In Mirror in the Sky, Aditi Khorana’s beautiful YA debut, readers are introduced to Tara Krishnan, a teen girl that’s dealing with a lot of the usual complications that teenagers have to wrestle with. She’s trying to fit in at school, dealing with complications with her family, and wrestling with the fact that she’s the lone brown girl in her social circle, and the assumptions that people make about her.
And in the middle of all of these struggles, there’s this Terra Nova thing.
See, NASA has discovered a planet across the galaxy that isn’t just a bit like our planet… it IS our planet, just with tiny little differences. And the resulting discovery isn’t something that’s hidden and talked about in hushed corners of a lab, concealed from the public by the government or something. Nope. Everyone knows. And the world changes.
The wonderful thing about this story, is that it becomes less about the sci-fi and more about Tara’s experience dealing with the extraordinary circumstances she’s placed in. The entire planet is trying to figure out where we fit in the galaxy. Why we exist. Why we’re here. What the emergence of this planet even means. But the focus is on Tara, who has been dealing with figuring out her place in the world her entire life.
And that’s what makes this story extra beautiful, I think. Watching Tara see other people feel the way she feels, and has felt, all this time.
Now, one rather special thing Khorana did in this book, is pepper it full of literary references. There are so many books and quotes throughout the novel, and a ton of them directly tie to what’s going on in the world around Tara.
Let’s have a (spoiler free!) look at the bookish references found throughout Mirror in the Sky.
Margaret Atwood: There’s a lot of love for this author in Mirror in the Sky, which makes the Book Riot crew happy, and we absolutely adore her.
The War of the Worlds by H.G. Wells: This is brought up for a
fantastic reason. And not just because it’s a book dealing with another planet. No spoilers here though, kids.
Mrs. Dalloway by Virginia Wolf: Much like how The War of the Worlds by H.G. Wells is brought up in Mirror in the Sky, Wolf’s Mrs. Dalloway is also discussed in a really fascinating way.
Tara is a character torn between two worlds, both the one she lives in and the newly discovered one, just as the protagonists in these three classics were.
Love Poems by Anne Sexton: There’s a moment Sexton’s poem Knee Song gets quoted by one of the characters in the book, “being kissed on the back of the knee is a moth.”
It doesn’t dig into the whole poem. But if it had, you’d get to the part with “stars that stick like tacks in the night.”
Appropriate for a sci-fi novel fixated on something across the galaxy, while mixing in some contemporary romance.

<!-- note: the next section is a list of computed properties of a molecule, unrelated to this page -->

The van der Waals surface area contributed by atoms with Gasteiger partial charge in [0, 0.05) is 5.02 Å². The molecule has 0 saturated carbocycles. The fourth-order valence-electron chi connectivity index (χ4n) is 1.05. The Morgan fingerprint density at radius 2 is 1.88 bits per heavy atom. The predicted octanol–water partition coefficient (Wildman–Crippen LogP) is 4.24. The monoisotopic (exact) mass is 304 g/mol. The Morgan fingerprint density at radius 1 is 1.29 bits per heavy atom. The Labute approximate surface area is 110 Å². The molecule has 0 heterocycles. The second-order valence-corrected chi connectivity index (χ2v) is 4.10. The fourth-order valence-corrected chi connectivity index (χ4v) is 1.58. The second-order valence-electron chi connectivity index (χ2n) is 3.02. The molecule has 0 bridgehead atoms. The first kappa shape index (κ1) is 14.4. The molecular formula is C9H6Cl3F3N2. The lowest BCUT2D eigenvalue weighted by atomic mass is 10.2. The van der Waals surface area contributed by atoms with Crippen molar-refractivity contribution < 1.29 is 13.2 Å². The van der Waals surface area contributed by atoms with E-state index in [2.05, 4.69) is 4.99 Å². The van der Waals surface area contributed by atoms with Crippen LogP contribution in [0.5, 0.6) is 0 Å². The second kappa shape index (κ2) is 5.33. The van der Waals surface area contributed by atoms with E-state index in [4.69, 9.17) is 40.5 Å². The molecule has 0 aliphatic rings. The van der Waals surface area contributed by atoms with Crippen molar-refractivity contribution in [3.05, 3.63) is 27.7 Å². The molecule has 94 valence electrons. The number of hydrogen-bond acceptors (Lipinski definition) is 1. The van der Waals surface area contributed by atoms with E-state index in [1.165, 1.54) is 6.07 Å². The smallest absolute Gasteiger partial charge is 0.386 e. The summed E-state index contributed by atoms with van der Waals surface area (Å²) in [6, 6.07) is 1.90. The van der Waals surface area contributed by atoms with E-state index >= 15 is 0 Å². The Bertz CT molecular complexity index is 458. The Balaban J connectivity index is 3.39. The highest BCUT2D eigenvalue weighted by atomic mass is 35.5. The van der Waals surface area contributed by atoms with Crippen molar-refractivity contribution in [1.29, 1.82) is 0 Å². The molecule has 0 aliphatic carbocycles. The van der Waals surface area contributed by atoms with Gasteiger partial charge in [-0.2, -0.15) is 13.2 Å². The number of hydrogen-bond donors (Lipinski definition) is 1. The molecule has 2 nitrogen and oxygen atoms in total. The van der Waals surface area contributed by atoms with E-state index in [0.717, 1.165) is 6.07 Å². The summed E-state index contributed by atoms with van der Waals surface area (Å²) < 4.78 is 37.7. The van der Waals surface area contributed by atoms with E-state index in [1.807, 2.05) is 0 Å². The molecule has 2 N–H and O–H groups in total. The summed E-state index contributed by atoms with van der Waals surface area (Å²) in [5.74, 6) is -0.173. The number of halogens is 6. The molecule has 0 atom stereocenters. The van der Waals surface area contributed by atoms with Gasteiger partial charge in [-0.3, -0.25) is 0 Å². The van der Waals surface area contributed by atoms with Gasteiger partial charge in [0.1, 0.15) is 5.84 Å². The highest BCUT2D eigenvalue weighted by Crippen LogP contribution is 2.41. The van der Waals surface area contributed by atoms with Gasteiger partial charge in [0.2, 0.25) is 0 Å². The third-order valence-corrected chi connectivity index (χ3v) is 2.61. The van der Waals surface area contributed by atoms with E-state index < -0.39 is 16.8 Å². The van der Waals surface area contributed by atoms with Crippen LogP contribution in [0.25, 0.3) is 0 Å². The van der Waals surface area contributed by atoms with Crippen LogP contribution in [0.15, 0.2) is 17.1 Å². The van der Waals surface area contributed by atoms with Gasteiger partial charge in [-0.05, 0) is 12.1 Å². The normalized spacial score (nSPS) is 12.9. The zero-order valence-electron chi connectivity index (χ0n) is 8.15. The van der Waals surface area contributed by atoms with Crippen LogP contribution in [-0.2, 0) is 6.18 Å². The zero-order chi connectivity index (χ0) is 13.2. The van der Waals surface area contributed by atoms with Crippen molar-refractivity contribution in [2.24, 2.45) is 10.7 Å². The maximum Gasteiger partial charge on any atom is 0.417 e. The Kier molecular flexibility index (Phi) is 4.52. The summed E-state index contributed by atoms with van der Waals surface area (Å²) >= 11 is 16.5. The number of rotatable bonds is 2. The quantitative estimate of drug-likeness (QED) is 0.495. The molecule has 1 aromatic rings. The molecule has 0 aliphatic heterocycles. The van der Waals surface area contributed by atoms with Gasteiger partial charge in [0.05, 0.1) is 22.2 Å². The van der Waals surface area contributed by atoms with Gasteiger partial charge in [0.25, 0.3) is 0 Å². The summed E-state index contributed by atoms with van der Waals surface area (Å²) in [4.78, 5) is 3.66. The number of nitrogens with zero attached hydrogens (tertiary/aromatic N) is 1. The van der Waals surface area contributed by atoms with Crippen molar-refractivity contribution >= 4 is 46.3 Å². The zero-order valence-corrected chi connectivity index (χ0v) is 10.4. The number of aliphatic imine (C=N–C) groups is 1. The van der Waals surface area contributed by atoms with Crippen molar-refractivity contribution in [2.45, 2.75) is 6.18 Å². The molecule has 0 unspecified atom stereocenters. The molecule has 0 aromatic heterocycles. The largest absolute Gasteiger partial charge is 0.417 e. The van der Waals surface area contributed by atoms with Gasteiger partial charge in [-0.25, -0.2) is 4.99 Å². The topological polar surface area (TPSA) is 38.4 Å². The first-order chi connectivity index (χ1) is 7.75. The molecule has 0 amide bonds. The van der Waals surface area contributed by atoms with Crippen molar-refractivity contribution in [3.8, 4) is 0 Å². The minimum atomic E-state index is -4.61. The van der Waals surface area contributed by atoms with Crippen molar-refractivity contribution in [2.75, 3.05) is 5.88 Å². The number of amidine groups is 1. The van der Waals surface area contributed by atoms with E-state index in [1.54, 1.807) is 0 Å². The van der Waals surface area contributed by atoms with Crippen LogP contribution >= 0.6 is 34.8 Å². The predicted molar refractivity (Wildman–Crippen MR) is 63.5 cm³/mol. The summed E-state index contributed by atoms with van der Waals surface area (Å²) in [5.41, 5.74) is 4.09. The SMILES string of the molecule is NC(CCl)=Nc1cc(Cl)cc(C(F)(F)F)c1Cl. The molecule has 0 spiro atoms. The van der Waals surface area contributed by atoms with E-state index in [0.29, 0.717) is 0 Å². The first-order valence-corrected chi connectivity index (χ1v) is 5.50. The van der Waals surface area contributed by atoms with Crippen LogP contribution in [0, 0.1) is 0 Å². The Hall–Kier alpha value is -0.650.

Anna Karenina by Leo Tolstoy: One of the many things that Tara has to deal with is her slowly crumbling family, and her parents who have a marriage on the rocks. And there’s a romance that Tara is navigating as well.
Things aren’t quite as bad as in Tolstoy’s classic, but it’s still easy to see why this one is included.
Cat’s Cradle by Kurt Vonnegut: The end of the world. It’s something a lot people in Tara’s world are worried about, what with this wild discovery across the galaxy and debating our existence in it.
So Vonnegut’s novel of potential world Armageddon certainly belongs in here.
Battle Hymn of the Tiger Mother by Amy Chau: Last but certainly not least, one of the newer books that’s get
referenced in Mirror in the Sky. It’s a book about a family torn between two cultures, which is something Tara certainly deals with in this novel.
Diaries by Franz Kafka: There are also a handful of quotes from authors that don’t necessarily come from their books, like Franz Kafka.
One of the characters quote him, saying “you do not need to leave you room,” from the full line “you do not need to leave your room. Remain sitting at your table and listen. Do not even listen, simply wait, be quiet, still and solitary. The world will freely offer itself to you to be unmasked, it has no choice, it will roll in ecstasy at your feet.” It’s an important one, because a lot of what’s in the book is about actually listening to one another.
Plato and Socrates: There’s a blip where the characters discuss Plato and Socrates’ conversation about the definition of love, and they wrestle to sum it up.
Noam Chomsky: There’s a mention of Chomsky’s quote discussing the “structural analysis of every language in the world” and the question of what would be left to solve.
Did I miss any? Let me know in the comments! And pick up Mirror in the Sky. It’s out now.
Want to check out more reading lists from YA novels packed with bookish references? Check out this roundup from Everything, Everything by Nicola Yoon, The Girl at Midnight by Melissa Grey, My Heart & Other Black Holes by Jasmine Warga, and The Walls Around Us by Nova Ren Suma.